1. The Hobbit 2/Warner                             Wknd/$   31.7            Total/$ 127.7

 2. Anchorman 2/Paramount                     Wknd/$  26.8            Total/$   40.0

 3. Frozen/Disney                                          Wknd/$  19.2            Total/$ 191.6

 4. American Hustle/Sony                           Wknd/$  19.1             Total/$   20.2

 5. Saving Mr. Banks/Disney                      Wknd/$   9.3              Total/$    9.3

 7. Tyler Perry’s A Madea Xmas/LGF       Wknd/$    8.5             Total/$   28.3

 6. The Hunger Games 2/LGF                    Wknd/$    8.8             Total/$ 371.7

 8. Walking With Dinosaurs/Fox               Wknd/$    7.3             Total/$     7.3

 9. Dhoom 3/Yash                                         Wknd/$    3.3              Total/$     3.3

10. Thor: The Dark World/BV                    Wknd/$    1.3              Total/$ 200.8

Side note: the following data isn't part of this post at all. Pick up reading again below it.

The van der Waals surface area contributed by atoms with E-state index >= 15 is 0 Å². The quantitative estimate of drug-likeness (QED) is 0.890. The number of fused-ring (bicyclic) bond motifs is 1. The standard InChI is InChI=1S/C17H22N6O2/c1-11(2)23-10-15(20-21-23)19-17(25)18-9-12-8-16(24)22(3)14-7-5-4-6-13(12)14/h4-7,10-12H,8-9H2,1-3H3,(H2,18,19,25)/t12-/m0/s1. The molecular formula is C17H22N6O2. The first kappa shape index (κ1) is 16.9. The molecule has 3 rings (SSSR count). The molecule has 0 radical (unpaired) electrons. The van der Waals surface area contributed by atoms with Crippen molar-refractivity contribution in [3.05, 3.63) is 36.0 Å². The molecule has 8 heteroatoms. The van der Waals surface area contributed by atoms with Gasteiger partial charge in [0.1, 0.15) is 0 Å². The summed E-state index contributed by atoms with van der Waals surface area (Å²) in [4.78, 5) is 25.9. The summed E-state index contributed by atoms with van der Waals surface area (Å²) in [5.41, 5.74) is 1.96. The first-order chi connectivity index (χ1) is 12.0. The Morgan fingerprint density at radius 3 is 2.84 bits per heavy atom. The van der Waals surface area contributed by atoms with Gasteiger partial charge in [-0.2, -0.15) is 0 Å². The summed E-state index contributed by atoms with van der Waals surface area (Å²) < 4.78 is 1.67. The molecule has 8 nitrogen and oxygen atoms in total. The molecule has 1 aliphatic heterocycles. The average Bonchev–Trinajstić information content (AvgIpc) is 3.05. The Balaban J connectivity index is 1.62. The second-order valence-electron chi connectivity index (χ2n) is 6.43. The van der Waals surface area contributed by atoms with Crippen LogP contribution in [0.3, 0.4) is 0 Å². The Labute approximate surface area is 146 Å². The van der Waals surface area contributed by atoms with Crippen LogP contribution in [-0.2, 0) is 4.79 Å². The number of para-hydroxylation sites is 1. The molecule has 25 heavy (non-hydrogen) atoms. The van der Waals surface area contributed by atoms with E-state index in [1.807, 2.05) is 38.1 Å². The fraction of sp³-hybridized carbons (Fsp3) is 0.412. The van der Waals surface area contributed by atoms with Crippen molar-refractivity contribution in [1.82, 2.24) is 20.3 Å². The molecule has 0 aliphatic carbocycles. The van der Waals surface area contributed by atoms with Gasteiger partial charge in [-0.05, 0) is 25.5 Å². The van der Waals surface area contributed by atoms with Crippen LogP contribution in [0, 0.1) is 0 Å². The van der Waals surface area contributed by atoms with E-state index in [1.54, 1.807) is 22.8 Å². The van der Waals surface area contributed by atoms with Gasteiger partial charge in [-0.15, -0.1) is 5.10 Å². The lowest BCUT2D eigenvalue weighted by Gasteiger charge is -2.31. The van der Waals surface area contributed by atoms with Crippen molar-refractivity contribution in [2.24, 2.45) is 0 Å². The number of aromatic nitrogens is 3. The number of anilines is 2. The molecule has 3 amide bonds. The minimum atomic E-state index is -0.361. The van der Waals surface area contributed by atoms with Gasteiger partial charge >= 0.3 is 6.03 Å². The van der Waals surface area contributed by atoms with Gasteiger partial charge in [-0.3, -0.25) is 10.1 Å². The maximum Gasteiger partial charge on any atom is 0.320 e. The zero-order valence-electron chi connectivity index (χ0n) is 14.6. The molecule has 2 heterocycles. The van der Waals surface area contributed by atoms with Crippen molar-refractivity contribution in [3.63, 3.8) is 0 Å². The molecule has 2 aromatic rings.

The Hobbit: The Desolations of Smaug holds at number one and also in this is Luke Evans, aka That Guy You Keep Mistaking For Orlando Bloom. What makes even funnier is that Orlando Bloom also returns here as Legolas, archery elf supreme. And to top off the funny an arrow is very much a part of the character that Luke Evans plays.   He was also in the horrible Three Musketeers remake…with Orlando Bloom.  But did we ever see them together onscreen? Hmmmm…



Anchorman 2 opens at number two and thank Zeus this damn thing finally came out because this advertising campaign has been going on all year at a relentless pace. I swear I saw Will Ferrell pop up in The Hobbit!  Seriously!  I didn’t see this because I didn’t see the first one, though I know everyone and his mother loves it.  Will Ferrell is another one of those funnymen where a little goes a long way and there’s a lot of him here. Too much for me.